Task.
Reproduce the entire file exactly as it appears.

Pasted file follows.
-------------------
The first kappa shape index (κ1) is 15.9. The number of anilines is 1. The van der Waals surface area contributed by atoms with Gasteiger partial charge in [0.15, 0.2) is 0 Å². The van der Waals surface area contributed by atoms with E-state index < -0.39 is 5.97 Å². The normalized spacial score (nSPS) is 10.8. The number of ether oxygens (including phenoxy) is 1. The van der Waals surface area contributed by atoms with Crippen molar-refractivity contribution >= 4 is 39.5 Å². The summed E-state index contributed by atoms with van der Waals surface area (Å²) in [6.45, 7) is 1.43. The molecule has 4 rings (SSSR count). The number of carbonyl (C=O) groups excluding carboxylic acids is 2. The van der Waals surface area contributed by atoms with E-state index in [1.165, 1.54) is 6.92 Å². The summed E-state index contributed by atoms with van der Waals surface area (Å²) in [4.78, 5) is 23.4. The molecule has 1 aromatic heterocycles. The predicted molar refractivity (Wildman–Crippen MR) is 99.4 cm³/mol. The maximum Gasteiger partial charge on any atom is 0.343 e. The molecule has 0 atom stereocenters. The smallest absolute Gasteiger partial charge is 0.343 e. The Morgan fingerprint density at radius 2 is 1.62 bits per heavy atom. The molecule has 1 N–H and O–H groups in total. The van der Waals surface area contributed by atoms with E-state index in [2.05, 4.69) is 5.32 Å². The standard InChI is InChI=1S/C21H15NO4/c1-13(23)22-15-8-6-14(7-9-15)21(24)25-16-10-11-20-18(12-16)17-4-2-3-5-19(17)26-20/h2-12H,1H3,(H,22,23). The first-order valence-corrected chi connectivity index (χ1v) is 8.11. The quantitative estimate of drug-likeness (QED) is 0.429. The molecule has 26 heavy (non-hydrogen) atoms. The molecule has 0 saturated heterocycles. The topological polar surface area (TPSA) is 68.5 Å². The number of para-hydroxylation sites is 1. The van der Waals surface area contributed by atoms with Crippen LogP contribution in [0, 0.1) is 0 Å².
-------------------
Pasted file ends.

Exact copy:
The first kappa shape index (κ1) is 15.9. The number of anilines is 1. The van der Waals surface area contributed by atoms with Gasteiger partial charge in [0.15, 0.2) is 0 Å². The van der Waals surface area contributed by atoms with E-state index < -0.39 is 5.97 Å². The normalized spacial score (nSPS) is 10.8. The number of ether oxygens (including phenoxy) is 1. The van der Waals surface area contributed by atoms with Crippen molar-refractivity contribution >= 4 is 39.5 Å². The summed E-state index contributed by atoms with van der Waals surface area (Å²) in [6.45, 7) is 1.43. The molecule has 4 rings (SSSR count). The number of carbonyl (C=O) groups excluding carboxylic acids is 2. The van der Waals surface area contributed by atoms with E-state index in [1.165, 1.54) is 6.92 Å². The summed E-state index contributed by atoms with van der Waals surface area (Å²) in [4.78, 5) is 23.4. The molecule has 1 aromatic heterocycles. The predicted molar refractivity (Wildman–Crippen MR) is 99.4 cm³/mol. The maximum Gasteiger partial charge on any atom is 0.343 e. The molecule has 0 atom stereocenters. The smallest absolute Gasteiger partial charge is 0.343 e. The Morgan fingerprint density at radius 2 is 1.62 bits per heavy atom. The molecule has 1 N–H and O–H groups in total. The van der Waals surface area contributed by atoms with E-state index in [2.05, 4.69) is 5.32 Å². The standard InChI is InChI=1S/C21H15NO4/c1-13(23)22-15-8-6-14(7-9-15)21(24)25-16-10-11-20-18(12-16)17-4-2-3-5-19(17)26-20/h2-12H,1H3,(H,22,23). The first-order valence-corrected chi connectivity index (χ1v) is 8.11. The quantitative estimate of drug-likeness (QED) is 0.429. The molecule has 26 heavy (non-hydrogen) atoms. The molecule has 0 saturated heterocycles. The topological polar surface area (TPSA) is 68.5 Å². The number of para-hydroxylation sites is 1. The van der Waals surface area contributed by atoms with Crippen LogP contribution in [0, 0.1) is 0 Å².